• Thank you for the lovely comment, Ashwini! As Ritu said above, when we stop to listen, it can be so rewarding!. I enjoyed your latest blog post. Viva Chennai!

  • Once again, Vidya, you’re a complete angel. I love how you and Vidur work together to solve problems, even from a very young age. When my kids are wanting me to solve their problems for them, I frequently ask them, “If you were me, what would you do?” At first they balk and just want me to “fix it.” I ask the question calmly a couple more times and they can usually come up with their own great solutions.

    I also love how you devote time every day to one-on-one conversations. That’s amazingly important! As a child I recall feeling so unsafe about opening up and talking to my parents. My mother and I would be sitting at the kitchen table and she would just say, “Talk to me.” That was the fastest way to shut me up. Nothing was ever done to develop trust and openness in our house so communication continues to be a struggle for me.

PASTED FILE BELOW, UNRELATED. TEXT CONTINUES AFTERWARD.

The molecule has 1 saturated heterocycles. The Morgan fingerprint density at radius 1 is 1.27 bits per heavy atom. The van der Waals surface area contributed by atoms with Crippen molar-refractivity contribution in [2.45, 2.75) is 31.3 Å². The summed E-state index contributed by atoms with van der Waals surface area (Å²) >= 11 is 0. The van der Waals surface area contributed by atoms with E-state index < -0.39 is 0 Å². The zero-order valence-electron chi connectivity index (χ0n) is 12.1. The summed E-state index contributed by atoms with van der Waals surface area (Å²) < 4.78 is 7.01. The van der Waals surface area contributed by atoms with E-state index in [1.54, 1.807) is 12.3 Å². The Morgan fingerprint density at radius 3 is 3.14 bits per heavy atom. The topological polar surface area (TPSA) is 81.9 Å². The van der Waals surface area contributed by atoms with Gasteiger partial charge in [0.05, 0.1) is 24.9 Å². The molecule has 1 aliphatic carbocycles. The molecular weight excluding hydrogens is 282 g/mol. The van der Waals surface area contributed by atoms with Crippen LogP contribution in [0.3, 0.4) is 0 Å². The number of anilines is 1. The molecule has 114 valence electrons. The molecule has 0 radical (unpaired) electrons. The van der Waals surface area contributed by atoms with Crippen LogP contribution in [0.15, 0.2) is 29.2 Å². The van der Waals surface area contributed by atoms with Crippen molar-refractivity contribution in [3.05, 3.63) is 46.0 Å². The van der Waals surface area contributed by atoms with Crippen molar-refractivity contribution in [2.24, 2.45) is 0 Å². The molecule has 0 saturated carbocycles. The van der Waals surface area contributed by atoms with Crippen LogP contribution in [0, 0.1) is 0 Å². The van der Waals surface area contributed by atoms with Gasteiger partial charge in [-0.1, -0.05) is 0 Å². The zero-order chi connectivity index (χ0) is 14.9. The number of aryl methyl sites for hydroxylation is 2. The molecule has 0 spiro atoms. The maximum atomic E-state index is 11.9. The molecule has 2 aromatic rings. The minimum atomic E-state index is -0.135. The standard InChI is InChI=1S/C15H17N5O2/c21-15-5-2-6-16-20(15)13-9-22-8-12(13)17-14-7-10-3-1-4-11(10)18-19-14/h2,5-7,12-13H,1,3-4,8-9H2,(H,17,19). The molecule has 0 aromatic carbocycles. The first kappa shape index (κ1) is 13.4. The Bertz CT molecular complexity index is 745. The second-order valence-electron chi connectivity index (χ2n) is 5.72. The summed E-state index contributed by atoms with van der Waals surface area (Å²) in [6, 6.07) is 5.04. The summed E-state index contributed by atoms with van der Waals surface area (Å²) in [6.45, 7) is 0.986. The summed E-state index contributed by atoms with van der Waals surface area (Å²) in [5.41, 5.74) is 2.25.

Vidur is one heck of an amazing kid with one heck of an amazing mom!

    • Paige, I am not at all surprised about your “If you were me, what would you do?” question. 🙂 I’ve learned enough from my own Mom (who was wonderful and also my best friend) – and have involved Vidur in making decisions. We’ve got to respect children to make them responsible – and discussions are always nicer than arguments and accusations.

      I know you are a fabulous Mom, Paige. Your children are going to grow up to be beautiful people.

      Hugs – I am so happy you came over!

  • Fab

    Superb post, Vidya!! Some of the most sensible parenting advice ever! You have really inspired me to change a few things and be more inclusive. Your son seems to be a wonderful, balanced, young man. Again, loved this post!!

    • Thank you so much, Fab, for your comment! So nice to meet you. I just made a quick trip to your blog, drooled and rushed back here.

      I’ve had my sheepish moments and am happy that the lessons are rewarding. 🙂 I look forward to being in touch with you! Happy Sunday to you!